Nigeria moves to contain Monkeypox outbreak


Nigeria Centre for Disease Control (NCDC) has urged Nigerians to remain calm as it is working aggressively to control Monkeypox outbreak in Bayelsa State.

Dr Chikwe Ihekweazu, Chief Executive Officer of NCDC, told the News Agency of Nigeria (NAN) that the centre was taking steps to manage the cases and prevent further spread of the disease.

According to him, a Rapid Response Team (RRT) from NCDC has been deployed to support the Bayelsa State Government in the investigations and public health response.

He said that 13 cases were reported, most of them have been discharged but four are still receiving treatment but all of them are doing well and no death reported.

Ihekweazu said that if cases are detected early and well managed the chances are that they will survive.

“It is a self limiting illness which means that there is no specific treatment for the virus,” he said.

He noted that doctors and healthcare providers have been advised on what to do.

“The key thing is to bring in patients with characteristic rash on their face which is what stands Monkeypox out from other diseases.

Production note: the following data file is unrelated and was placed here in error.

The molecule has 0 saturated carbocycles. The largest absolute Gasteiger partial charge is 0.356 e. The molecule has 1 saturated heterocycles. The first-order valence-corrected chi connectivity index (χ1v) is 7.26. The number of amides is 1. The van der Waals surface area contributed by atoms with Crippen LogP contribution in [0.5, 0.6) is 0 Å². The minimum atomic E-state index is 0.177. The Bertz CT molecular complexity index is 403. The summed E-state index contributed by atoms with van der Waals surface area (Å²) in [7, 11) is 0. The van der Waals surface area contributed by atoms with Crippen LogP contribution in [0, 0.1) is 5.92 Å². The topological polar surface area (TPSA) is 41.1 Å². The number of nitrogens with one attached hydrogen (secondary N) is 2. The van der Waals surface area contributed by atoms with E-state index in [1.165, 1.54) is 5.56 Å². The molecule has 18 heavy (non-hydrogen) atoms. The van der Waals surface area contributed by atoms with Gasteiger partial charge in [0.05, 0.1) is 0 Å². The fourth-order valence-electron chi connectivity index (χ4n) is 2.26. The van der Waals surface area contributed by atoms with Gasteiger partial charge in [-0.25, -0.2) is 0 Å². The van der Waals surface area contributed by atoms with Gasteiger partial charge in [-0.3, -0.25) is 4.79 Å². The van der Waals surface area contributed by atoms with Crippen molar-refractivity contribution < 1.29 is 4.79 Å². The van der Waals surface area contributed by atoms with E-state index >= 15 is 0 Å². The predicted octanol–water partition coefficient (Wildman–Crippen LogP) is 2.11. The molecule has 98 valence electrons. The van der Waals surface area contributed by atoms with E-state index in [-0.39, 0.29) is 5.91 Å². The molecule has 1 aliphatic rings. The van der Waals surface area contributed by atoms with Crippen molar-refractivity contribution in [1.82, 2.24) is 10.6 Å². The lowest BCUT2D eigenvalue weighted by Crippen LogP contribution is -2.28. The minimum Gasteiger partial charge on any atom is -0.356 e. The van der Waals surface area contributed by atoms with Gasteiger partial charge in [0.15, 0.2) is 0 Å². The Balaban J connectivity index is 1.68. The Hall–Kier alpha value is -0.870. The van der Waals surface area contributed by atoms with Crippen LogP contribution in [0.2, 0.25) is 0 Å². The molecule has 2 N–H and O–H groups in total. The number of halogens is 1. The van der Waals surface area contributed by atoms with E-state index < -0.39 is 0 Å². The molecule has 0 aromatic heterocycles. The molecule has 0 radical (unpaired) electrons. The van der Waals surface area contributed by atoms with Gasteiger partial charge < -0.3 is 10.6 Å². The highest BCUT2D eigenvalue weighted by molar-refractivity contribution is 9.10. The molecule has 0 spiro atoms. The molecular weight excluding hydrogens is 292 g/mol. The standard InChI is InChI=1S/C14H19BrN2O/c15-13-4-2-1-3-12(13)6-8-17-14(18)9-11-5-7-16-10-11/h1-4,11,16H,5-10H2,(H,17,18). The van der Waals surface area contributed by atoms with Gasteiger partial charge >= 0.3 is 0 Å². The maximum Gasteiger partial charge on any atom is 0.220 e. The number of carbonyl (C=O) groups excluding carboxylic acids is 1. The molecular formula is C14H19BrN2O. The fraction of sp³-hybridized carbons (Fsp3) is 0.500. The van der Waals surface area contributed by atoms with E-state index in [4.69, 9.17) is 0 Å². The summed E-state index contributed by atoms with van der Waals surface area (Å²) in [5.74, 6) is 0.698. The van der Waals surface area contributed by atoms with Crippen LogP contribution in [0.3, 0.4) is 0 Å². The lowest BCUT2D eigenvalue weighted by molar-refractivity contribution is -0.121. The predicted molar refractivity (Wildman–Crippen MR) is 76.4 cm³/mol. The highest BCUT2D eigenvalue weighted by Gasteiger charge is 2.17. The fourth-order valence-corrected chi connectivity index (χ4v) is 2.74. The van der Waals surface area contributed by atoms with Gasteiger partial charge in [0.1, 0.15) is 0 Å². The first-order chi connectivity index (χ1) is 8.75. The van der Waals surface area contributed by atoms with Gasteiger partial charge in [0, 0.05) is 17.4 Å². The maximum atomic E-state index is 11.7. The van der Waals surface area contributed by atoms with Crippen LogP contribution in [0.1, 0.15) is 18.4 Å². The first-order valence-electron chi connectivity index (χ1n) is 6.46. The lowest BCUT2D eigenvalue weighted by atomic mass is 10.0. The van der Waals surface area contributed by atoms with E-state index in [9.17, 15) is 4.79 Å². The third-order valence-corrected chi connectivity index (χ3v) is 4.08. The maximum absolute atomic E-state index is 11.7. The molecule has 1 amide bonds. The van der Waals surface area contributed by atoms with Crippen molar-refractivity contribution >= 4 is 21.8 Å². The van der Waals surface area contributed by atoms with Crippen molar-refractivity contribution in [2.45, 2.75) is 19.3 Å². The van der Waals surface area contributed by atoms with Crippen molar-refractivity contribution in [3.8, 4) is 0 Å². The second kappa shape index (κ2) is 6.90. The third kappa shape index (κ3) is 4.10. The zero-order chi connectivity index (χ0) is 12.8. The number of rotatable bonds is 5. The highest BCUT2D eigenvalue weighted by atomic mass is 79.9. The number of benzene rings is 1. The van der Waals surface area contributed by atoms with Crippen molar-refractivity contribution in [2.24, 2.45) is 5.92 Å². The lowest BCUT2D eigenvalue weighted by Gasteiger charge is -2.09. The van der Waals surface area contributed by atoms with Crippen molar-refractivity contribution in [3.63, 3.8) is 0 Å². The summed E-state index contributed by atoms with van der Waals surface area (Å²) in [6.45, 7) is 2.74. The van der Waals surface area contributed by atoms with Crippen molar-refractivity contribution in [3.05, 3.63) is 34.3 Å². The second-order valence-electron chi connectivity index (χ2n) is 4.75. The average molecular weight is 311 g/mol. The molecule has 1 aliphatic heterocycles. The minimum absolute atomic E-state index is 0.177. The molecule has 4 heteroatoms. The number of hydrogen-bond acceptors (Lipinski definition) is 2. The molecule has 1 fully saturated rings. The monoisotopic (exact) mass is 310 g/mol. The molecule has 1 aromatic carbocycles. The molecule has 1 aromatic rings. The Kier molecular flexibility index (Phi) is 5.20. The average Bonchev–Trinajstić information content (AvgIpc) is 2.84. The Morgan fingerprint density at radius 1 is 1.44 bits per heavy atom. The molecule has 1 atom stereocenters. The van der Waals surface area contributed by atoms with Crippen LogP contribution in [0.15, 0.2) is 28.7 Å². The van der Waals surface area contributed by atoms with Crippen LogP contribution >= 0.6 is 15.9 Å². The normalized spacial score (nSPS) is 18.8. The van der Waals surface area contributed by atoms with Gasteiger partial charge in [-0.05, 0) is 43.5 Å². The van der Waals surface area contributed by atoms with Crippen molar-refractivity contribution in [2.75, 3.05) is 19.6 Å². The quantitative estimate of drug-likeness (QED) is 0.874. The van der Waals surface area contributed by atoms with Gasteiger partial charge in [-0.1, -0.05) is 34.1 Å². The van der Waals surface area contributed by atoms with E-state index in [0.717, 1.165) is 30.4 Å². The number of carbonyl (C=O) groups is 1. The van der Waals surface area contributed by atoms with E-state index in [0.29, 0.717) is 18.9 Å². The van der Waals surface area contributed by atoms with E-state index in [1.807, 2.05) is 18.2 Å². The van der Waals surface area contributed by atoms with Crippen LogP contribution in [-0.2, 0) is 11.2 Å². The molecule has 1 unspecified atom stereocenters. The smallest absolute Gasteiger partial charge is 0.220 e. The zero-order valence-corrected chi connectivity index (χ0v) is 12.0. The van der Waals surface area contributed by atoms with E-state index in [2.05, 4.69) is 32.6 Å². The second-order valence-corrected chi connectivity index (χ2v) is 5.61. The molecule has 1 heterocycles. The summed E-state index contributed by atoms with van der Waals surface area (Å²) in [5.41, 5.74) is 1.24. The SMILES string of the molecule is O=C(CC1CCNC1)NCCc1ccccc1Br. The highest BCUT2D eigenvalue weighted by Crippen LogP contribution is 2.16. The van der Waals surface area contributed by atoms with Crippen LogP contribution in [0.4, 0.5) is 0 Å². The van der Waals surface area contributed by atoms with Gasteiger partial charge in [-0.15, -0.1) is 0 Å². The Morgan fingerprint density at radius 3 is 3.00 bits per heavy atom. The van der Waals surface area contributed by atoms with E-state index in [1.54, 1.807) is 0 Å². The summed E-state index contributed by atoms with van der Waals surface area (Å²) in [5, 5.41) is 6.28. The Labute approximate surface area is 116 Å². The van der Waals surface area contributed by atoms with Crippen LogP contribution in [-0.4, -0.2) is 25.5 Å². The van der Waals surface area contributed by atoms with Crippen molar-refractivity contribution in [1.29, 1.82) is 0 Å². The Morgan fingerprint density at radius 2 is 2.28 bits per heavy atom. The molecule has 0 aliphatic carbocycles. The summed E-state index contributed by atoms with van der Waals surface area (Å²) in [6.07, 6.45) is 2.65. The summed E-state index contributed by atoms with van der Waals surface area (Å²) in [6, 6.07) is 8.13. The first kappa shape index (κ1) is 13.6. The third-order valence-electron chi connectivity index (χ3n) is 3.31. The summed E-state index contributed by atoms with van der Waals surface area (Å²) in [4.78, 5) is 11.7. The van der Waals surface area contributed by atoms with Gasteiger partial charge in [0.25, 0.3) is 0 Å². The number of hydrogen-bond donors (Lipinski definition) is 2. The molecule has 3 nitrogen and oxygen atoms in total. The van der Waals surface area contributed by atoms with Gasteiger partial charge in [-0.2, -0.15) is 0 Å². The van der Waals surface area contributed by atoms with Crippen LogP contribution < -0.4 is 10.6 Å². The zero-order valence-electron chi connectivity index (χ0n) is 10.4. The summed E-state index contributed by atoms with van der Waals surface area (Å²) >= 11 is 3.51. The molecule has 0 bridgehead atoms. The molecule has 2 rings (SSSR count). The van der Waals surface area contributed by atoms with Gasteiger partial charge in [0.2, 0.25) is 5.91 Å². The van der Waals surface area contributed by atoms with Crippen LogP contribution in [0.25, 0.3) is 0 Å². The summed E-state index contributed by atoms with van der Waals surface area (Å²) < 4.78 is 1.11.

“Monkeypox looks like an extreme case of chickenpox but a little bit more severe and the disease looks and sounds a lot worse than it actually is.

“The virus circulates in a few more animals apart from monkeys like rats, squirrels and bush meat and the period of increased risk is at the point of killing, touching or preparing them.

“The people at risk are those who kill, touch or cook the animals that is those who come in contact with the animals and don’t use protective measure or wash their hands after wards.

“Once the virus gets into the human population then there is a risk of human to human transmission which is what has happened in Bayelsa but the first contact is from animal to human,” he said.

Ihekweazu explained that Monkeypox infection is a relatively rare disease that has previously been reported in Nigeria in the 1970s.

He said that it is primarily a zoonotic infection that is transmitted primarily from animals to humans, with limited subsequent person-to-person transmission.

He further explained that there is no serious aftermath of the disease except staying with the scare of the rash for quite a while.

Ihekweazu therefore assured Nigerians that the NCDC was in control of the situation and was working aggressively to combat its further spread.



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